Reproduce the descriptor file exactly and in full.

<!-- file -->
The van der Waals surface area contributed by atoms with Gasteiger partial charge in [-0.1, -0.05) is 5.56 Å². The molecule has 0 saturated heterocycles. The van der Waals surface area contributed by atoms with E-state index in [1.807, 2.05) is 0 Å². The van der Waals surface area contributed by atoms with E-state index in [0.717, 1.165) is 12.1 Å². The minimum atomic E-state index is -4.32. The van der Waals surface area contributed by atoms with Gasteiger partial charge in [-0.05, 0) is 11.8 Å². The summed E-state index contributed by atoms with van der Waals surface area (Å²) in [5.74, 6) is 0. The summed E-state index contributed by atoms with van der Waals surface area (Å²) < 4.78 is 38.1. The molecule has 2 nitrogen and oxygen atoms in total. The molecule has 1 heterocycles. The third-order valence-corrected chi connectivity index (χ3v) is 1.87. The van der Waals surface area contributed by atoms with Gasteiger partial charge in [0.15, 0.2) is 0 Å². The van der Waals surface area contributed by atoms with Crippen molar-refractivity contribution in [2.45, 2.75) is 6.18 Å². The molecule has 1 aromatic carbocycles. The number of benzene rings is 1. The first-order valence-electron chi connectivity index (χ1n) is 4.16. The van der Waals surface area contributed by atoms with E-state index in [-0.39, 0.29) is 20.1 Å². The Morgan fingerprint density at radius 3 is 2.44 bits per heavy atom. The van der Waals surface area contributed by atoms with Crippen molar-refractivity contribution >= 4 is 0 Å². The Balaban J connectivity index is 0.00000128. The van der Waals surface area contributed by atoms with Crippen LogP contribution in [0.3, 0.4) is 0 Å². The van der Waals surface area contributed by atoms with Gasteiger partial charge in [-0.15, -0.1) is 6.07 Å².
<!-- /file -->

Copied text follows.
The van der Waals surface area contributed by atoms with Gasteiger partial charge in [-0.1, -0.05) is 5.56 Å². The molecule has 0 saturated heterocycles. The van der Waals surface area contributed by atoms with E-state index in [1.807, 2.05) is 0 Å². The van der Waals surface area contributed by atoms with E-state index in [0.717, 1.165) is 12.1 Å². The minimum atomic E-state index is -4.32. The van der Waals surface area contributed by atoms with Gasteiger partial charge in [-0.05, 0) is 11.8 Å². The summed E-state index contributed by atoms with van der Waals surface area (Å²) in [5.74, 6) is 0. The summed E-state index contributed by atoms with van der Waals surface area (Å²) < 4.78 is 38.1. The molecule has 2 nitrogen and oxygen atoms in total. The molecule has 1 heterocycles. The third-order valence-corrected chi connectivity index (χ3v) is 1.87. The van der Waals surface area contributed by atoms with Gasteiger partial charge in [0.15, 0.2) is 0 Å². The van der Waals surface area contributed by atoms with Crippen molar-refractivity contribution in [2.45, 2.75) is 6.18 Å². The molecule has 1 aromatic carbocycles. The number of benzene rings is 1. The first-order valence-electron chi connectivity index (χ1n) is 4.16. The van der Waals surface area contributed by atoms with E-state index in [-0.39, 0.29) is 20.1 Å². The Morgan fingerprint density at radius 3 is 2.44 bits per heavy atom. The van der Waals surface area contributed by atoms with Crippen molar-refractivity contribution >= 4 is 0 Å². The Balaban J connectivity index is 0.00000128. The van der Waals surface area contributed by atoms with Crippen LogP contribution in [0.3, 0.4) is 0 Å². The van der Waals surface area contributed by atoms with Gasteiger partial charge in [-0.15, -0.1) is 6.07 Å².